YouTube and the Euros: Beyond the 90 minutes

March 2016

Interest in football across the continent will reach a peak this summer as the UEFA European Championship returns after a four-year break. Views on YouTube will surge as fans look for content to feed their passion before, during and after matches.

France will play host to Euro 2016 in June, bringing together the best players from around Europe for a month-long tournament. But, according to new research from Tubular Labs, millions of football fans won’t just be tuning in to watch the games live - they will also be heading to YouTube throughout the month to fuel their excitement.


With more than twice as many people watching football-related videos on YouTube in December 2015 compared with January 2014, brands have more opportunities than ever to reach fans throughout the Euros, as well as during the regular football season.1

YouTube is the largest platform for football-related content; over 60% of football related views took place on YouTube last year2 which makes it the go-to destination for both official and original football content. With Premier League club channels, and highlights from over 40 league and cup competitions, from the FA Cup to La Liga to FIFA and UEFA tournaments, YouTube offers fans a place where they can indulge their passion and catch expert analysis, watch behind-the-scenes videos, interviews, match highlights and more.

Original content is also huge - football videos by UK creators alone have been watched 6.2 billion times. This engaging, authentic content makes people lean forward and want to engage with and share content. Football videos on YouTube have been ‘liked’, ‘commented’, ‘favourited’ and shared 194 million times to date, underscoring how the game connects people across the web.3

Tubular Labs research shows that viewers who engage* with the sport on YouTube also love other aspects of fan culture - 47% consume comedy content, 45% watch music videos and 33% enjoy video game content, so brands looking to target football fans should think about these categories too.

Big tournaments attract a bigger audience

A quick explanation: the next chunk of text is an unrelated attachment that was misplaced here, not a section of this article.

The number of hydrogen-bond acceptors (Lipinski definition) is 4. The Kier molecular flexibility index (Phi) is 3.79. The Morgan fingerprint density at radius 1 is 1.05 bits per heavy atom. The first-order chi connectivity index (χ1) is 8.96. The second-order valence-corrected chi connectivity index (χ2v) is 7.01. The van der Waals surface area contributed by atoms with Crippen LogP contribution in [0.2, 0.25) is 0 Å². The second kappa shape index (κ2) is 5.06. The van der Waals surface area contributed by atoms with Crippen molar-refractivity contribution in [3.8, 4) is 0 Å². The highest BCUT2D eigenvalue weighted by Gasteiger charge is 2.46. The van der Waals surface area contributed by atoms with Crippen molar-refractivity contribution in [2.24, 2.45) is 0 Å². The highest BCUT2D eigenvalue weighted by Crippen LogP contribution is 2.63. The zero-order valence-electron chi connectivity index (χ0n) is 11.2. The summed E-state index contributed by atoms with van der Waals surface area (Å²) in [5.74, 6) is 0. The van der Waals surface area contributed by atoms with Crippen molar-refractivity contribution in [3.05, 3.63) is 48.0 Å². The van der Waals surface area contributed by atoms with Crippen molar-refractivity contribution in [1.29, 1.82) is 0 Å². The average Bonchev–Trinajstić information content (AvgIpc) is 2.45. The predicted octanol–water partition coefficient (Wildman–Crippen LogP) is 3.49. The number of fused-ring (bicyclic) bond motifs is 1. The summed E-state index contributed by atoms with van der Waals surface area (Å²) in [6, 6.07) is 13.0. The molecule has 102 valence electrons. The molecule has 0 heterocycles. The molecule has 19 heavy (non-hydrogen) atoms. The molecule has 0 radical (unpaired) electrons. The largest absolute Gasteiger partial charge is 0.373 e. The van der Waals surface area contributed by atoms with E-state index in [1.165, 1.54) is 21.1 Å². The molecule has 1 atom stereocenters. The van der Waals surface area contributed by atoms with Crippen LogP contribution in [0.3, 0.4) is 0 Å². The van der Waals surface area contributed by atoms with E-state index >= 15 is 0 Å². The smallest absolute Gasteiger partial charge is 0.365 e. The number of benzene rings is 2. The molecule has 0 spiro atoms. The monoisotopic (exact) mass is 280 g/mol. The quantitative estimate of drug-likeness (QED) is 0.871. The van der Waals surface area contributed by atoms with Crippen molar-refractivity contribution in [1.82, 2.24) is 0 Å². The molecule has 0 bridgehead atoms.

As tournament fever sweeps the country, football content is watched not only by passionate fans but millions of others who are caught up in the excitement. Looking at 2014 World Cup data, we saw a significant spike in interest in football-related content on YouTube - with monthly views of football videos increasing by more than 30%. This presents a great opportunity for brands to reach more people by joining the conversation this summer, with 27 million additional UK video views expected to be driven by content related to Euro 2016.4


The number of football-related videos uploaded to YouTube during these major events also increases. According to Tubular Labs data, there are peaks at the beginning and end of the English, Spanish and German domestic football seasons every year, but the spike driven by international tournaments - as both brands and YouTube influencers seek to join the conversation - is bigger.5

Viewer watchtime for branded content and advertising also tends to increase during these iconic tournaments – Tubular Labs found that 8 of the 10 most popular ads on YouTube during the 2014 World Cup were over four minutes in length - so brands have a greater opportunity to tell their story and engage with viewers in their ads.

Campaigns That Delivered On The Goals

During the 2014 World Cup, a number of brands capitalised on the excitement on YouTube. In fact, four of the ten ads on the YouTube Ads Leaderboard in June 2014 were related to football or the World Cup, with Nike in the top spot.

Nike scored big on YouTube during the World Cup running a series of ads featuring the stars of the competition, including host Brazil’s Neymar Jr., Portugal’s Cristiano Ronaldo and England’s Wayne Rooney. Collectively, these videos gained more than 300 million views.

The majority of Nike’s videos were animated, which likely lowered the cost of involving talent and allowed more creative flexibility with the story line. The animations ran as pre-roll ads alongside relevant content that embraced fans’ passion points. Football fans’ attention turns towards a major tournament as soon as the domestic season finishes so brands should be thinking now how to harness this enthusiasm to beat their own competition.

How To Leverage Football Fever This Summer

  • Make sure your ads are reaching football fans when they head to YouTube this summer - before, during and after the live 90 minutes.
  • Don’t restrict your targeting to football - fans enjoy other genres, so find them on YouTube while they’re watching the content they love.
  • When the final whistle blows at the end of Euro 2016, don’t forget about football fans - they’re an engaged audience throughout the regular season and the next World Cup is just around the corner.


Changing channels: How EE used econometrics to inform its pivot to online video